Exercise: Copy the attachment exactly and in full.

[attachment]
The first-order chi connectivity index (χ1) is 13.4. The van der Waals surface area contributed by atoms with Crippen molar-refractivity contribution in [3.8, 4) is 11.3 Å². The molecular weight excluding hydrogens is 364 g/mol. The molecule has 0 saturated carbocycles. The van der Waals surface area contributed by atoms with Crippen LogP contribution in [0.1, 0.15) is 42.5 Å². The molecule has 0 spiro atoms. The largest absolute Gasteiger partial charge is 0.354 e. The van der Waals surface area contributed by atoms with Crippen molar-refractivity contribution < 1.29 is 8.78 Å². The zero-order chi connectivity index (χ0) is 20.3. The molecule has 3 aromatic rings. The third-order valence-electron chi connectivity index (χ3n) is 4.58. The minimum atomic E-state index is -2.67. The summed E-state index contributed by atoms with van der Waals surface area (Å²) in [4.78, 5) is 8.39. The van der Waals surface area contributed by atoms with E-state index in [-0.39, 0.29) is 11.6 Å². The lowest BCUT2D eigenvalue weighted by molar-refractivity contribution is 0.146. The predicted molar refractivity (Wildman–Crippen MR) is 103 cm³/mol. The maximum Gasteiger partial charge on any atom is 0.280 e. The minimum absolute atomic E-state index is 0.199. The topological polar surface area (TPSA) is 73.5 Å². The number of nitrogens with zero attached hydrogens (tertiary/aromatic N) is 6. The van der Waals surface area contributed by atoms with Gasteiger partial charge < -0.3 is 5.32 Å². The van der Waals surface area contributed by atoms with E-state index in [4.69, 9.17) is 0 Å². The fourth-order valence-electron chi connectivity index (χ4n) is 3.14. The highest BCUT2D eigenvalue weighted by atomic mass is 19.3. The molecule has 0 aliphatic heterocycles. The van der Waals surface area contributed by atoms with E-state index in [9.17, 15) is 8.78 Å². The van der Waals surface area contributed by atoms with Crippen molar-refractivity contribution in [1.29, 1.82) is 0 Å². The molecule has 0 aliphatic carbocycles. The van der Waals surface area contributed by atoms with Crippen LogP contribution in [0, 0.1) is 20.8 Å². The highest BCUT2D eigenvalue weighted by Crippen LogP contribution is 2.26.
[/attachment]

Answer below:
The first-order chi connectivity index (χ1) is 13.4. The van der Waals surface area contributed by atoms with Crippen molar-refractivity contribution in [3.8, 4) is 11.3 Å². The molecular weight excluding hydrogens is 364 g/mol. The molecule has 0 saturated carbocycles. The van der Waals surface area contributed by atoms with Crippen LogP contribution in [0.1, 0.15) is 42.5 Å². The molecule has 0 spiro atoms. The largest absolute Gasteiger partial charge is 0.354 e. The van der Waals surface area contributed by atoms with Crippen molar-refractivity contribution < 1.29 is 8.78 Å². The zero-order chi connectivity index (χ0) is 20.3. The molecule has 3 aromatic rings. The third-order valence-electron chi connectivity index (χ3n) is 4.58. The minimum atomic E-state index is -2.67. The summed E-state index contributed by atoms with van der Waals surface area (Å²) in [4.78, 5) is 8.39. The van der Waals surface area contributed by atoms with E-state index in [-0.39, 0.29) is 11.6 Å². The lowest BCUT2D eigenvalue weighted by molar-refractivity contribution is 0.146. The predicted molar refractivity (Wildman–Crippen MR) is 103 cm³/mol. The maximum Gasteiger partial charge on any atom is 0.280 e. The minimum absolute atomic E-state index is 0.199. The topological polar surface area (TPSA) is 73.5 Å². The number of nitrogens with zero attached hydrogens (tertiary/aromatic N) is 6. The van der Waals surface area contributed by atoms with Gasteiger partial charge < -0.3 is 5.32 Å². The van der Waals surface area contributed by atoms with E-state index in [4.69, 9.17) is 0 Å². The fourth-order valence-electron chi connectivity index (χ4n) is 3.14. The highest BCUT2D eigenvalue weighted by atomic mass is 19.3. The molecule has 0 aliphatic heterocycles. The van der Waals surface area contributed by atoms with E-state index in [9.17, 15) is 8.78 Å². The van der Waals surface area contributed by atoms with Crippen molar-refractivity contribution in [1.29, 1.82) is 0 Å². The molecule has 0 aliphatic carbocycles. The van der Waals surface area contributed by atoms with Crippen LogP contribution in [0, 0.1) is 20.8 Å². The highest BCUT2D eigenvalue weighted by Crippen LogP contribution is 2.26.